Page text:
The Jockey Club has long promoted the HK$83 million Longines Hong Kong International Races as a unique meeting place for the world and chief executive Winfried Engelbrecht-Bresges says even a record Japanese contingent won’t change that on Sunday.

When 13 of the 27 visitors come from one foreign jurisdiction, what does that do to the argument that Hong Kong’s showpiece day – the turf world championships as the Jockey Club has tagged it – is more diverse than other major events like the Breeders’ Cup or Dubai World Cup? Is that good for the meeting or does it narrow the style of it in a negative way?

“For me, the most important thing is the quality, not where the horses come from and I think that we have probably the best international meeting we’ve had,” Engelbrecht-Bresges said.

“We have A Shin Hikari, Maurice, Highland Reel all in the top seven turf horses on the planet in the latest rankings, and that is very exciting. Perhaps we have had stronger numbers in other years from Europe but, if you look at the season there, it was probably not a vintage year.”

Engelbrecht-Bresges says that “fluctuations from year to year are natural” in the top end quality of any region and there were not many outstanding horses this year in Europe.

“And then there were retirements and injuries. If you look at horses which might have been on our wish list and we might have hoped for in a best-case scenario, there weren’t many. You might say there was Found or Tepin or one or two other Europeans but it was a short list,” he explained.

“And there was Chautauqua, who we were keen to get back here as the world’s top rated sprinter, but he was spelled after losing form. If you want to talk about diversity, we still have two Group One sprinters from Australia, we have horses from America, Singapore and New Zealand and we still have quality horses from Europe and Britain as well. I don’t think the diversity of the meeting is under any question just because so many Japanese horses have come.”

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And Engelbrecht-Bresges pointed out that the meeting provides one particular platform that is not often seen elsewhere.

“We are naturally a neutral ground for some high class Japanese stayers to test out some high class European stayers in the Vase,” he said.

“And, if you look at the Cup, we have a neutral ground to find the benchmark 2,000m horse in Japan as well. And of course, that is not to ignore that we have some very good local horses in every one of the Group Ones to test all of the visitors and with their home ground advantage.”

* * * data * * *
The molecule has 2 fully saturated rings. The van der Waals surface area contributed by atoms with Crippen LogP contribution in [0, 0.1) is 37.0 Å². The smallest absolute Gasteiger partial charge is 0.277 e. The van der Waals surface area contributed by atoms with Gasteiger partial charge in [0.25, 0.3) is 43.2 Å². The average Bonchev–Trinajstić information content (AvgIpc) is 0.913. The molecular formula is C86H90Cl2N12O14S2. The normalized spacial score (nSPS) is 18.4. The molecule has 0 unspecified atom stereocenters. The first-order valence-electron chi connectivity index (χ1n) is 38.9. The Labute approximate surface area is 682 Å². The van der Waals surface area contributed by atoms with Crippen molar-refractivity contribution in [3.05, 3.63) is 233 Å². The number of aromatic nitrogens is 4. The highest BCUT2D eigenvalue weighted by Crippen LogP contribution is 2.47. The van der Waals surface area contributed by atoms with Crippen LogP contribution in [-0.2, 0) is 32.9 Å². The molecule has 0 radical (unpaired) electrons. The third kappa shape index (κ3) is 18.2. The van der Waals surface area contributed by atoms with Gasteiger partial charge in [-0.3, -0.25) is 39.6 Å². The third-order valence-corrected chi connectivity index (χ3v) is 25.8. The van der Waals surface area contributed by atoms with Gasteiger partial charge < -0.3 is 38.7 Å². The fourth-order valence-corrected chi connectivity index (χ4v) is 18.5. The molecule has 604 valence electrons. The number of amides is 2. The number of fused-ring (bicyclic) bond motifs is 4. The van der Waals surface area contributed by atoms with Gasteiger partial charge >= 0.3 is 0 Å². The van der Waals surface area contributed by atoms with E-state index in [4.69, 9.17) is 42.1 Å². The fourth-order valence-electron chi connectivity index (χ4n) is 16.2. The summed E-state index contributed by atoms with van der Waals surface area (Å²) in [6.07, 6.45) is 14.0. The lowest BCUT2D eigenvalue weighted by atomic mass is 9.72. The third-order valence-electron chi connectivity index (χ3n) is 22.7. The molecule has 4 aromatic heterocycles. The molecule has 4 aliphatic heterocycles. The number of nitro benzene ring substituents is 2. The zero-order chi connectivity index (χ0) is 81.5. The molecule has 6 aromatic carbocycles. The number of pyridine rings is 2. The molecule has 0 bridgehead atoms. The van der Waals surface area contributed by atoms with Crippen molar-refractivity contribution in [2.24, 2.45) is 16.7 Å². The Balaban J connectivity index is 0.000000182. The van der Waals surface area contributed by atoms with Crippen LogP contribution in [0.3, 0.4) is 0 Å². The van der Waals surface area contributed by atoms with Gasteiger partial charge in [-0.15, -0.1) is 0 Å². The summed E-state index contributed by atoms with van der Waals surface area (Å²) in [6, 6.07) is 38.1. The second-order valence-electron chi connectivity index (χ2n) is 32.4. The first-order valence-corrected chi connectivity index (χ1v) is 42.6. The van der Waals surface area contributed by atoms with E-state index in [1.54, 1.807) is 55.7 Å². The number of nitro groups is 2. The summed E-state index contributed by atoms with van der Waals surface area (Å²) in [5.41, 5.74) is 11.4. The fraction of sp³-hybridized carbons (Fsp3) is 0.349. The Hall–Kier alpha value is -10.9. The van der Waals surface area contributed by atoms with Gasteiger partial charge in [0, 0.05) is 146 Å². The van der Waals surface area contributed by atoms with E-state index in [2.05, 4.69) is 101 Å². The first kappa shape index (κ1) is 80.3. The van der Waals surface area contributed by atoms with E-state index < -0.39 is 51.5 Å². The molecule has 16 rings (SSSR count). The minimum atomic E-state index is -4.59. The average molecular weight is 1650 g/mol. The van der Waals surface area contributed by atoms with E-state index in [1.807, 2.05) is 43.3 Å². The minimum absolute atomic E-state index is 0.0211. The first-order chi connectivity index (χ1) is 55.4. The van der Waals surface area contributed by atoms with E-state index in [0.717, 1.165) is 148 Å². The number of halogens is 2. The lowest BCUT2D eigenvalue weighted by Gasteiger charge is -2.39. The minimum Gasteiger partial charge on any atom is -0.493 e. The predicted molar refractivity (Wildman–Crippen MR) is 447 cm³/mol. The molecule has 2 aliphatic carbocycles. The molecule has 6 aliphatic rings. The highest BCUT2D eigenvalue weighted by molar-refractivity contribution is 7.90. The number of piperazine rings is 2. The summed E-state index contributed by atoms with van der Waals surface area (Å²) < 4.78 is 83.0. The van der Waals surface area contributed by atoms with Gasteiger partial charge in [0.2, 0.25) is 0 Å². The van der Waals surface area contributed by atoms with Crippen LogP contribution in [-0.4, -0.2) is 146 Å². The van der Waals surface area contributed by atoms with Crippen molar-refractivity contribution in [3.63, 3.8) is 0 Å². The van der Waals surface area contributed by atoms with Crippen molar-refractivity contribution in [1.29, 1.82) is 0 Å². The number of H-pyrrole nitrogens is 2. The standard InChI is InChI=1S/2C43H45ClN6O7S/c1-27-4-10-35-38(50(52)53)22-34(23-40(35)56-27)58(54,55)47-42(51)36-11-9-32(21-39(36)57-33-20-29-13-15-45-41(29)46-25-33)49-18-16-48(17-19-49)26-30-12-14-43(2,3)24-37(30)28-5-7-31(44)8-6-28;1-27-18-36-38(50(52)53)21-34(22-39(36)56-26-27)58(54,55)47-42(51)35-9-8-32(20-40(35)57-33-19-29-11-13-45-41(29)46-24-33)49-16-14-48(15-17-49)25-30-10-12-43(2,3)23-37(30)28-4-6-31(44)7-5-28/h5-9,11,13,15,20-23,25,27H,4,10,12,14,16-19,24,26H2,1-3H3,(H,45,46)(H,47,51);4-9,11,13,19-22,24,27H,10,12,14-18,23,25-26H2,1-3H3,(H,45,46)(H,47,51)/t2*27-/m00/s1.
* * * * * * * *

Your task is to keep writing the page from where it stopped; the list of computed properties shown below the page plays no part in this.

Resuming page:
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As usual we will see the Sha Tin feature day the back drop for some equine super stars bowing out, with Maurice and A Shin Hikari off to stud after competing in the Cup.

The week has had some different edges to it. Former Post racing editor, Murray Bell, a gallop watcher with 40 years of experience who reports on the morning work during international week each year, did observe this week how few standout gallops we saw in comparison to most years. There is usually a horse or two that screams out winner during the week’s workouts – think Lord Kanaloa or Dunaden – but that didn’t really happen this time.

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One of the disappointments of Sunday’s annual fixture has been the lack of communication from the teams behind two marquee names, Highland Reel and Maurice, and perhaps that reticence will be answered by a requirement to attend compulsory press conferences in future years.

Ironically, the appetite of more than 100 visiting Japanese journalists for information and views from all participating trainers has been at an all-time high in 2016 as, back home, Japan prepares to operate betting on the international races for the first time and those numbers will be eye-popping.

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At the same time, local journalists have been miffed by the refusal of Maurice’s trainer Noriyuki Hori to speak to the press at all – a bit rich considering Hong Kong trainers visiting Japan for the Yasuda Kinen or Sprinters Stakes or other Group One are required to attend a daily press briefing.

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Meanwhile, American sprinter Pure Sensation was still lame at the routine pre-race vet examination on Saturday but will be given every chance to recover to take his place in the Hong Kong Sprint, with a final check taking place Sunday morning.